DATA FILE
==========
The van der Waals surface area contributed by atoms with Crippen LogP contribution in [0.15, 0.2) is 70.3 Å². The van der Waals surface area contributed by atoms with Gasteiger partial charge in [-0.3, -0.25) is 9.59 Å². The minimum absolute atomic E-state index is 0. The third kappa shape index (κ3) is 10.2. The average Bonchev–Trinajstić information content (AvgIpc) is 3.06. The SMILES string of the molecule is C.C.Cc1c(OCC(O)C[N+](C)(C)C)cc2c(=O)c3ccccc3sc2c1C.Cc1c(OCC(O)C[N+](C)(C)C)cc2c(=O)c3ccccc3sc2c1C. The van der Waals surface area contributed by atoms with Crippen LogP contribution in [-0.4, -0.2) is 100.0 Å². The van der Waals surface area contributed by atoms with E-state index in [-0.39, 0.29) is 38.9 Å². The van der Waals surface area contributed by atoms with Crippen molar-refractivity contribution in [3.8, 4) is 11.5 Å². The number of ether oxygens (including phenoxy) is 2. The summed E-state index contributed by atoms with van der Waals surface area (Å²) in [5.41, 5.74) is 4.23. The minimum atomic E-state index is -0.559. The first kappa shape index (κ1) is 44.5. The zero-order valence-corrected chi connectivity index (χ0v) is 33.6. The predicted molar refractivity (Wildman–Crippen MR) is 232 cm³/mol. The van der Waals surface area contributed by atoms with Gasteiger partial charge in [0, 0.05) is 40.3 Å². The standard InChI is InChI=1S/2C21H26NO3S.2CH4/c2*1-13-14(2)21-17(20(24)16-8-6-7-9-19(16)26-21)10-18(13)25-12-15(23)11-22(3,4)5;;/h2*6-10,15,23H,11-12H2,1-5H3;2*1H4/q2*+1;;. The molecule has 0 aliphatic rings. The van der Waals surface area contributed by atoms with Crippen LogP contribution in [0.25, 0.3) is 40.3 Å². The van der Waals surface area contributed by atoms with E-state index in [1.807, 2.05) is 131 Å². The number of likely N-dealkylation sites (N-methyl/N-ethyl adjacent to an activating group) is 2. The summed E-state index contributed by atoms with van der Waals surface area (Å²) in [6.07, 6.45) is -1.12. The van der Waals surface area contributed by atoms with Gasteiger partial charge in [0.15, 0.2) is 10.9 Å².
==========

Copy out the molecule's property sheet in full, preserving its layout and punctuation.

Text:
The van der Waals surface area contributed by atoms with Crippen LogP contribution in [0.15, 0.2) is 70.3 Å². The van der Waals surface area contributed by atoms with Gasteiger partial charge in [-0.3, -0.25) is 9.59 Å². The minimum absolute atomic E-state index is 0. The third kappa shape index (κ3) is 10.2. The average Bonchev–Trinajstić information content (AvgIpc) is 3.06. The SMILES string of the molecule is C.C.Cc1c(OCC(O)C[N+](C)(C)C)cc2c(=O)c3ccccc3sc2c1C.Cc1c(OCC(O)C[N+](C)(C)C)cc2c(=O)c3ccccc3sc2c1C. The van der Waals surface area contributed by atoms with Crippen LogP contribution in [-0.4, -0.2) is 100.0 Å². The van der Waals surface area contributed by atoms with E-state index in [-0.39, 0.29) is 38.9 Å². The van der Waals surface area contributed by atoms with Crippen molar-refractivity contribution in [3.8, 4) is 11.5 Å². The number of ether oxygens (including phenoxy) is 2. The summed E-state index contributed by atoms with van der Waals surface area (Å²) in [5.41, 5.74) is 4.23. The minimum atomic E-state index is -0.559. The first kappa shape index (κ1) is 44.5. The zero-order valence-corrected chi connectivity index (χ0v) is 33.6. The predicted molar refractivity (Wildman–Crippen MR) is 232 cm³/mol. The van der Waals surface area contributed by atoms with Gasteiger partial charge in [0, 0.05) is 40.3 Å². The standard InChI is InChI=1S/2C21H26NO3S.2CH4/c2*1-13-14(2)21-17(20(24)16-8-6-7-9-19(16)26-21)10-18(13)25-12-15(23)11-22(3,4)5;;/h2*6-10,15,23H,11-12H2,1-5H3;2*1H4/q2*+1;;. The molecule has 0 aliphatic rings. The van der Waals surface area contributed by atoms with Crippen LogP contribution in [0.25, 0.3) is 40.3 Å². The van der Waals surface area contributed by atoms with E-state index in [1.807, 2.05) is 131 Å². The number of likely N-dealkylation sites (N-methyl/N-ethyl adjacent to an activating group) is 2. The summed E-state index contributed by atoms with van der Waals surface area (Å²) in [6.07, 6.45) is -1.12. The van der Waals surface area contributed by atoms with Gasteiger partial charge in [0.15, 0.2) is 10.9 Å².